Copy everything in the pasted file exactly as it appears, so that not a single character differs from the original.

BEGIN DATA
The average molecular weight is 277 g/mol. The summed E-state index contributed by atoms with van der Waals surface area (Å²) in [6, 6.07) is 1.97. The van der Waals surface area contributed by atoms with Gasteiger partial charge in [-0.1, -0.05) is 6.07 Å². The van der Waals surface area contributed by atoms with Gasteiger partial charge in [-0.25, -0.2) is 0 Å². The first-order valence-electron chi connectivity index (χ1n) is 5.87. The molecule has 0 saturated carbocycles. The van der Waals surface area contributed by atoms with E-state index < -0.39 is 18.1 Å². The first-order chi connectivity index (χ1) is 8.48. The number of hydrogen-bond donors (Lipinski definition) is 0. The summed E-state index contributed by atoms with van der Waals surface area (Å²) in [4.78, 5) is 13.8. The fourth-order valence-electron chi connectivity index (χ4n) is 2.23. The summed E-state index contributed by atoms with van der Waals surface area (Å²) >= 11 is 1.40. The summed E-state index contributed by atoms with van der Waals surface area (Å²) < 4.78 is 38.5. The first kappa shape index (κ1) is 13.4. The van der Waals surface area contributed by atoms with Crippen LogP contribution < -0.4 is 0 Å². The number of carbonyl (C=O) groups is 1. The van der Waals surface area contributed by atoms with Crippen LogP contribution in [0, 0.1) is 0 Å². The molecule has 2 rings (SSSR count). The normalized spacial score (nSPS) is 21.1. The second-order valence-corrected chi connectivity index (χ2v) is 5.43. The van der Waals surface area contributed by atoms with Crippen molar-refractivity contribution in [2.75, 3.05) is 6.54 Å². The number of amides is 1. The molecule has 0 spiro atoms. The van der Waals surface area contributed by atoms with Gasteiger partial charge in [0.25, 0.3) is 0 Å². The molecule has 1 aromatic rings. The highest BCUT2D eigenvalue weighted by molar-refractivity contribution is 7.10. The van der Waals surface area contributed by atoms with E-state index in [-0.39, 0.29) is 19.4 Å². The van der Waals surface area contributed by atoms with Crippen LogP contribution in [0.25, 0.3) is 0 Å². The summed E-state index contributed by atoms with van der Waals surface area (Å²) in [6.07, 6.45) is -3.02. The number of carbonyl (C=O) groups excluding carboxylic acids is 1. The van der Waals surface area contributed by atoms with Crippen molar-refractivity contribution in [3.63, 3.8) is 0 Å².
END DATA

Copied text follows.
The average molecular weight is 277 g/mol. The summed E-state index contributed by atoms with van der Waals surface area (Å²) in [6, 6.07) is 1.97. The van der Waals surface area contributed by atoms with Gasteiger partial charge in [-0.1, -0.05) is 6.07 Å². The van der Waals surface area contributed by atoms with Gasteiger partial charge in [-0.25, -0.2) is 0 Å². The first-order valence-electron chi connectivity index (χ1n) is 5.87. The molecule has 0 saturated carbocycles. The van der Waals surface area contributed by atoms with E-state index < -0.39 is 18.1 Å². The first-order chi connectivity index (χ1) is 8.48. The number of hydrogen-bond donors (Lipinski definition) is 0. The summed E-state index contributed by atoms with van der Waals surface area (Å²) in [4.78, 5) is 13.8. The fourth-order valence-electron chi connectivity index (χ4n) is 2.23. The summed E-state index contributed by atoms with van der Waals surface area (Å²) >= 11 is 1.40. The summed E-state index contributed by atoms with van der Waals surface area (Å²) < 4.78 is 38.5. The first kappa shape index (κ1) is 13.4. The van der Waals surface area contributed by atoms with Crippen LogP contribution < -0.4 is 0 Å². The number of carbonyl (C=O) groups is 1. The van der Waals surface area contributed by atoms with Crippen LogP contribution in [0, 0.1) is 0 Å². The molecule has 2 rings (SSSR count). The normalized spacial score (nSPS) is 21.1. The second-order valence-corrected chi connectivity index (χ2v) is 5.43. The van der Waals surface area contributed by atoms with Crippen molar-refractivity contribution in [2.75, 3.05) is 6.54 Å². The number of amides is 1. The molecule has 0 spiro atoms. The van der Waals surface area contributed by atoms with Gasteiger partial charge in [0.25, 0.3) is 0 Å². The molecule has 1 aromatic rings. The highest BCUT2D eigenvalue weighted by molar-refractivity contribution is 7.10. The van der Waals surface area contributed by atoms with E-state index in [-0.39, 0.29) is 19.4 Å². The van der Waals surface area contributed by atoms with Crippen LogP contribution in [0.25, 0.3) is 0 Å². The summed E-state index contributed by atoms with van der Waals surface area (Å²) in [6.07, 6.45) is -3.02. The number of carbonyl (C=O) groups excluding carboxylic acids is 1. The van der Waals surface area contributed by atoms with Crippen molar-refractivity contribution in [3.63, 3.8) is 0 Å².